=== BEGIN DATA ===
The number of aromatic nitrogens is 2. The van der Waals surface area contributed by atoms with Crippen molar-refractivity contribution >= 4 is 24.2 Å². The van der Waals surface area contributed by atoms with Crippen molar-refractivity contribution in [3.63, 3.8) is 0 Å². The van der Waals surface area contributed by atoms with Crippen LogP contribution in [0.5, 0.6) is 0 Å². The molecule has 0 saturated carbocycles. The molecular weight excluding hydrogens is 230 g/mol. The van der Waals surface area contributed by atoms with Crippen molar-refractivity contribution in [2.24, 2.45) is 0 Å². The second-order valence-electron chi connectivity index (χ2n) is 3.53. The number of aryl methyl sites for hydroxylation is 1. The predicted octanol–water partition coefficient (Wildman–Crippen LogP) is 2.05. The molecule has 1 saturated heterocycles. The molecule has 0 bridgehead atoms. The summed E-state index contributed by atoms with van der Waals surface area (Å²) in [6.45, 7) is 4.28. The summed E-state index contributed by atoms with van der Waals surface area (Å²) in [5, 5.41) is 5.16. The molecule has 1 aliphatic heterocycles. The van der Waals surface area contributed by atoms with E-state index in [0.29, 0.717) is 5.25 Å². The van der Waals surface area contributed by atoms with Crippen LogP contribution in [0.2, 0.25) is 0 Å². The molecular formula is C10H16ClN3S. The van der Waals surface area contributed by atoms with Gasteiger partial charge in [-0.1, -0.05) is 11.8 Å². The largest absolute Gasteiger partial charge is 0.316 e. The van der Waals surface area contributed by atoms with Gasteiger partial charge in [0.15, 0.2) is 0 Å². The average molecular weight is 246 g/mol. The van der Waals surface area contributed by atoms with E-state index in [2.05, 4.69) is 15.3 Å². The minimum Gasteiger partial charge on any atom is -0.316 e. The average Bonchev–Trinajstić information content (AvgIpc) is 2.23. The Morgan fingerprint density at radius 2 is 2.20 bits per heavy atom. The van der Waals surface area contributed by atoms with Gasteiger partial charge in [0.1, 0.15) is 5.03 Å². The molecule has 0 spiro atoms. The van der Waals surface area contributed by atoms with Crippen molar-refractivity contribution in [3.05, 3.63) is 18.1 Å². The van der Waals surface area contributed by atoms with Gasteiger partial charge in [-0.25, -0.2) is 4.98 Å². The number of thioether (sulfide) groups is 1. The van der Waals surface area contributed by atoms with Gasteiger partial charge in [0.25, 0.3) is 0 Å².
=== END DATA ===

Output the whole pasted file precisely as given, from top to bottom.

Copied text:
The number of aromatic nitrogens is 2. The van der Waals surface area contributed by atoms with Crippen molar-refractivity contribution >= 4 is 24.2 Å². The van der Waals surface area contributed by atoms with Crippen molar-refractivity contribution in [3.63, 3.8) is 0 Å². The van der Waals surface area contributed by atoms with Crippen LogP contribution in [0.5, 0.6) is 0 Å². The molecule has 0 saturated carbocycles. The molecular weight excluding hydrogens is 230 g/mol. The van der Waals surface area contributed by atoms with Crippen molar-refractivity contribution in [2.24, 2.45) is 0 Å². The second-order valence-electron chi connectivity index (χ2n) is 3.53. The number of aryl methyl sites for hydroxylation is 1. The predicted octanol–water partition coefficient (Wildman–Crippen LogP) is 2.05. The molecule has 1 saturated heterocycles. The molecule has 0 bridgehead atoms. The summed E-state index contributed by atoms with van der Waals surface area (Å²) in [6.45, 7) is 4.28. The summed E-state index contributed by atoms with van der Waals surface area (Å²) in [5, 5.41) is 5.16. The molecule has 1 aliphatic heterocycles. The van der Waals surface area contributed by atoms with E-state index in [0.29, 0.717) is 5.25 Å². The van der Waals surface area contributed by atoms with Crippen LogP contribution in [0.2, 0.25) is 0 Å². The molecular formula is C10H16ClN3S. The van der Waals surface area contributed by atoms with Gasteiger partial charge in [-0.1, -0.05) is 11.8 Å². The largest absolute Gasteiger partial charge is 0.316 e. The van der Waals surface area contributed by atoms with Gasteiger partial charge in [0.15, 0.2) is 0 Å². The average molecular weight is 246 g/mol. The van der Waals surface area contributed by atoms with E-state index in [2.05, 4.69) is 15.3 Å². The minimum Gasteiger partial charge on any atom is -0.316 e. The average Bonchev–Trinajstić information content (AvgIpc) is 2.23. The Morgan fingerprint density at radius 2 is 2.20 bits per heavy atom. The van der Waals surface area contributed by atoms with Gasteiger partial charge in [0.1, 0.15) is 5.03 Å². The molecule has 0 spiro atoms. The van der Waals surface area contributed by atoms with Crippen molar-refractivity contribution in [3.05, 3.63) is 18.1 Å². The van der Waals surface area contributed by atoms with Gasteiger partial charge in [-0.25, -0.2) is 4.98 Å². The number of thioether (sulfide) groups is 1. The van der Waals surface area contributed by atoms with Gasteiger partial charge in [0.25, 0.3) is 0 Å².